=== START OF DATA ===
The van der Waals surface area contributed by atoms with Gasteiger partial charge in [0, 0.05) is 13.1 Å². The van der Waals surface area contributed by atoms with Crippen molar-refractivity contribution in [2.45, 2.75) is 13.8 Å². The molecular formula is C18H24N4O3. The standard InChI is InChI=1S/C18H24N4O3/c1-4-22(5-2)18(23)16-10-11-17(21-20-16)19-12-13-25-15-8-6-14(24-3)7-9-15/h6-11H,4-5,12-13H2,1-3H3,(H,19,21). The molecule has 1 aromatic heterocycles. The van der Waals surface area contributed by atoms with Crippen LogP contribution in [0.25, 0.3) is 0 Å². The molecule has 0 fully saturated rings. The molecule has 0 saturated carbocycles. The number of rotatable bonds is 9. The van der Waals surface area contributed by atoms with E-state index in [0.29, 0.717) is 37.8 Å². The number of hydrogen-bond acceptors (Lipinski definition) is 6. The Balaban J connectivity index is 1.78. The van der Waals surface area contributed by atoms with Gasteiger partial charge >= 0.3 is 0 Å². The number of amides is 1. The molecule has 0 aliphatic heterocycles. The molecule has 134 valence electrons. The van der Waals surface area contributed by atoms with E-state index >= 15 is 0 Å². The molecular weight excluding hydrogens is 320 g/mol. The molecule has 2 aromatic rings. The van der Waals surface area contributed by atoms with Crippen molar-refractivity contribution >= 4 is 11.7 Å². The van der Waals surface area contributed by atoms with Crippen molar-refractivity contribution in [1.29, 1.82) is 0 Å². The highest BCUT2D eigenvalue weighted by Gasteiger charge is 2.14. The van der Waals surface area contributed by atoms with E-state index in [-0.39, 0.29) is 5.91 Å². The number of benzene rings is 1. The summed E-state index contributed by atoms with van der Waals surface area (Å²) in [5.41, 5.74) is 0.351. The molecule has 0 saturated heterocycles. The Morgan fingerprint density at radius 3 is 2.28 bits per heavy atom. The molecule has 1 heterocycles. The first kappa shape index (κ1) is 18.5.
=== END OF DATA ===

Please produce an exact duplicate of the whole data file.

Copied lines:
The van der Waals surface area contributed by atoms with Gasteiger partial charge in [0, 0.05) is 13.1 Å². The van der Waals surface area contributed by atoms with Crippen molar-refractivity contribution in [2.45, 2.75) is 13.8 Å². The molecular formula is C18H24N4O3. The standard InChI is InChI=1S/C18H24N4O3/c1-4-22(5-2)18(23)16-10-11-17(21-20-16)19-12-13-25-15-8-6-14(24-3)7-9-15/h6-11H,4-5,12-13H2,1-3H3,(H,19,21). The molecule has 1 aromatic heterocycles. The van der Waals surface area contributed by atoms with Crippen LogP contribution in [0.25, 0.3) is 0 Å². The molecule has 0 fully saturated rings. The molecule has 0 saturated carbocycles. The number of rotatable bonds is 9. The van der Waals surface area contributed by atoms with E-state index in [0.29, 0.717) is 37.8 Å². The number of hydrogen-bond acceptors (Lipinski definition) is 6. The Balaban J connectivity index is 1.78. The van der Waals surface area contributed by atoms with Gasteiger partial charge >= 0.3 is 0 Å². The number of amides is 1. The molecule has 0 aliphatic heterocycles. The molecule has 134 valence electrons. The van der Waals surface area contributed by atoms with E-state index >= 15 is 0 Å². The molecular weight excluding hydrogens is 320 g/mol. The molecule has 2 aromatic rings. The van der Waals surface area contributed by atoms with Crippen molar-refractivity contribution >= 4 is 11.7 Å². The van der Waals surface area contributed by atoms with Crippen molar-refractivity contribution in [1.29, 1.82) is 0 Å². The highest BCUT2D eigenvalue weighted by Gasteiger charge is 2.14. The van der Waals surface area contributed by atoms with E-state index in [-0.39, 0.29) is 5.91 Å². The number of benzene rings is 1. The summed E-state index contributed by atoms with van der Waals surface area (Å²) in [5.41, 5.74) is 0.351. The molecule has 0 saturated heterocycles. The Morgan fingerprint density at radius 3 is 2.28 bits per heavy atom. The molecule has 1 heterocycles. The first kappa shape index (κ1) is 18.5.